Differences in Relapse Characteristics of Patients Where Post-induction MRD Was Assessed
To determine any differences in PI MRD-positive patients who relapsed and those who did not relapse, we compared the baseline characteristics of these groups for FLT3-ITD, NPM1, CEBPA, and cytogenetic risk using chi-squared test. A similar analysis was done to ascertain differences in PI MRD-negative patients.
A summary of clinical and laboratory parameters can be appreciated in an overview in Table 1.
Patient Accrual and Morphological Assessment of Response to Chemotherapy
A total of 451 patients were accrued in the study over a period spanning 6 years. In contrast to Western studies, most of the patients in our cohort were young with a median age of 35 years (age ranging from 18 to 63 years), with a slight male predominance (M/F = 1.6:1). There were 62 induction deaths in our patient cohort, and additionally, 77 patients were not in morphological remission. After exclusion of these patients, a total of 312 patients remained. The subsequent analysis refers to these 312 patients.
The median follow-up was 26.0 months. The survival analysis indicated that the mean OS was 41.4 months (median not reached; 95% CI: 38.2–44.6) and median RFS was 26 months (95% CI: 20.3–32.1). Only 20 patients (6.4%) out of the 312 analyzed here received allogeneic bone marrow transplantation. There was no difference in outcome for OS (p = 0.2) and RFS (p = 0.3) between patients who underwent transplantation in comparison to patients who did not undergo it. As compared to Western data, this lack of difference in survival is presumably due to the very small numbers of patients in the transplant group. This is typical of a resource-constrained setting.
Cytogenetics and Gene Mutations
Patients could be classified as favorable cytogenetic risk (n = 110, 35.3%), intermediate risk (n = 69, 22.1%), and poor risk (n = 38, 12.2%). We were unable to classify 95 patients because of metaphase failures (30.4%). The presence of poor-risk cytogenetics predicted for an inferior OS (p = 0.02) as well as RFS (p = 0.01) as compared to favorable risk (Figures 2A,B). FLT3-ITD was harbored by 21.9% of 311 patients tested (n = 68). The presence of FLT3-ITD predicted for an inferior OS (p = 0.09) and RFS (p = 0.02) as can be seen in Figures 2C,D. Among patients who were neither favorable nor high-risk cytogenetics, the presence of FLT3-ITD showed a tendency to predict for inferior OS (p = 0.09) and RFS (p = 0.08). NPM1 (n = 92 positive cases) and CEBPA (n = 24 positive cases) mutations were detected in 29.9% and 8.2% of patients, respectively, in various combinations. Neither NPM1 nor CEBPA gene mutations had any bearing on outcome, with respect to RFS or OS. This was the case even when the intermediate cytogenetic risk group was separately analyzed for the prognostic impact of gene mutations.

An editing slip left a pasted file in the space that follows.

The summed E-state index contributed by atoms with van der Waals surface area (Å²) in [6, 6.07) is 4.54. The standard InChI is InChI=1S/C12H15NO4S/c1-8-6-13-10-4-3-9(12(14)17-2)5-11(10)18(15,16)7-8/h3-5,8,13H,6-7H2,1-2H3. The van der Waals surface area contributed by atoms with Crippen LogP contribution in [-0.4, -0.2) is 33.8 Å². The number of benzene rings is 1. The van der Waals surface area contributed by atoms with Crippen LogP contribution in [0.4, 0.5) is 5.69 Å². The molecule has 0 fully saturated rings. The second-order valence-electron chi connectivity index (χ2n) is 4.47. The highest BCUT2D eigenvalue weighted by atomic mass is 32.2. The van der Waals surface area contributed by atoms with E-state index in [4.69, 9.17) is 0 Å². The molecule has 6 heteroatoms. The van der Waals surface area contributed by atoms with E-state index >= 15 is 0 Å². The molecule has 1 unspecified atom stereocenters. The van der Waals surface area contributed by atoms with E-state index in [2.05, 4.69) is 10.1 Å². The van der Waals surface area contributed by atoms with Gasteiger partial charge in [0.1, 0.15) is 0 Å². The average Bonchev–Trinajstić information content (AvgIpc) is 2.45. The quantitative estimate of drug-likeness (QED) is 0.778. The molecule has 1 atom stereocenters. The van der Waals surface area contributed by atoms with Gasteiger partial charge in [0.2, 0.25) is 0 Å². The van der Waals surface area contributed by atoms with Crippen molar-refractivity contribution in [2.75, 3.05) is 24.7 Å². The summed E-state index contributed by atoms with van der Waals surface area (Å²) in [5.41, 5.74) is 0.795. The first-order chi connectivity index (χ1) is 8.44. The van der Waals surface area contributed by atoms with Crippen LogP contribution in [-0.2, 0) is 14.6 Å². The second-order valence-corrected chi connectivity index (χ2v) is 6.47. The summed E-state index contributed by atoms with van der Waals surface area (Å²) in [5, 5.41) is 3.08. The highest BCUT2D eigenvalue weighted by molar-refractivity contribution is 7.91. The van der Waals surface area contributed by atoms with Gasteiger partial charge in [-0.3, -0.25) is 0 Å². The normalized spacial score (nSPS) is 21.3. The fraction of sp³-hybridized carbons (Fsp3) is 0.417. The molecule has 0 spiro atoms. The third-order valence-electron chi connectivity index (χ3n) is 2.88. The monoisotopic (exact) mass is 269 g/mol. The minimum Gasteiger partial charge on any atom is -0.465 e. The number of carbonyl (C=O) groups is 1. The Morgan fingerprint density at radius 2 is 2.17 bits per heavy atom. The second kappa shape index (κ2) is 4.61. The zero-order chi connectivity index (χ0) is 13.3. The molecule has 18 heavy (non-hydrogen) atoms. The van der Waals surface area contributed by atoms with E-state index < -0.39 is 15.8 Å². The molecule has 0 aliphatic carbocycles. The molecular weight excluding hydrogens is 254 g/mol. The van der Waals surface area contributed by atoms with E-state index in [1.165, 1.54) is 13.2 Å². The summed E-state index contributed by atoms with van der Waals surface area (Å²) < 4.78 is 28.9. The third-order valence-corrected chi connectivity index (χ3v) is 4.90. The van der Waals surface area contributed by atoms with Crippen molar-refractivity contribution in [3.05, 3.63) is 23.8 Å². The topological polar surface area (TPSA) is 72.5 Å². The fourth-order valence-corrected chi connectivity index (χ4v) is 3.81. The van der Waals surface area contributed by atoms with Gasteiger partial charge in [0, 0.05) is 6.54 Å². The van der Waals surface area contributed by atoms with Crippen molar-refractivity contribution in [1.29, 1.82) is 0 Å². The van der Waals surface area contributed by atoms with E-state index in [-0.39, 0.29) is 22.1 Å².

Figure 2. Impact of cytogenetics, FLT3-internal tandem duplication, paired time point (PI and PC) FCM MRD analysis, and combined modality (FCM + NGS) MRD in NPM1 mutated AML on outcome in patients of acute myeloid leukemia. OS, overall survival; RFS, relapse-free survival. (A,B) The presence of poor-risk cytogenetics predicted for an inferior OS (p = 0.02) as well as RFS (p = 0.01) as compared to favorable risk. (C,D) The presence of FLT3-ITD predicted for an inferior OS (p = 0.09) and RFS (p = 0.02). (E,F) Patients with detectable MRD at both time points had an inferior OS [median OS: 32.3 months; 95% CI (13.1–34.3 months); p = 0.05] and RFS [median RFS: 17.3 months; 95% CI (8.9–32.3 months); p = 0.01] as compared to patients who were MRD negative at both time points [median not reached] and RFS [median RFS: 36.0 months; 95% CI (26.0–45.0 months)]. (G,H) For NPM1 mutated patients, who were MRD negative by both FCM and NGS had a far superior OS (p = 0.002) and RFS (p < 0.001) as compared to other patients.
Prevalence of MRD
Post-induction MRD sampling was done in 300 patients, out of which MRD could be detected in 109 patients (36.3%) at a range from 0.02% to 17.3% (median = 0.9%). Post-consolidation MRD results were available in 188 samples, out of which MRD was detected in 48 (25.5%) ranging from 0.002 to 7.7% (median = 0.3%). The presence of post-induction MRD assessment was significantly associated with adverse outcome with respect to OS (p = 0.01) as well as RFS (p = 0.004) as seen in Figures 1A,B. However, the presence of MRD at the end of consolidation was not associated with an adverse outcome with respect to OS (p = 0.16) and RFS (p = 0.09). These details can be appreciated in Tables 1–3.
Table 2. Prognostic significance of MRD, gene mutations, and cytogenetics in AML by univariate Cox analysis.
Table 3. Difference in overall survival and relapse-free survival between MRD-positive and MRD-negative groups.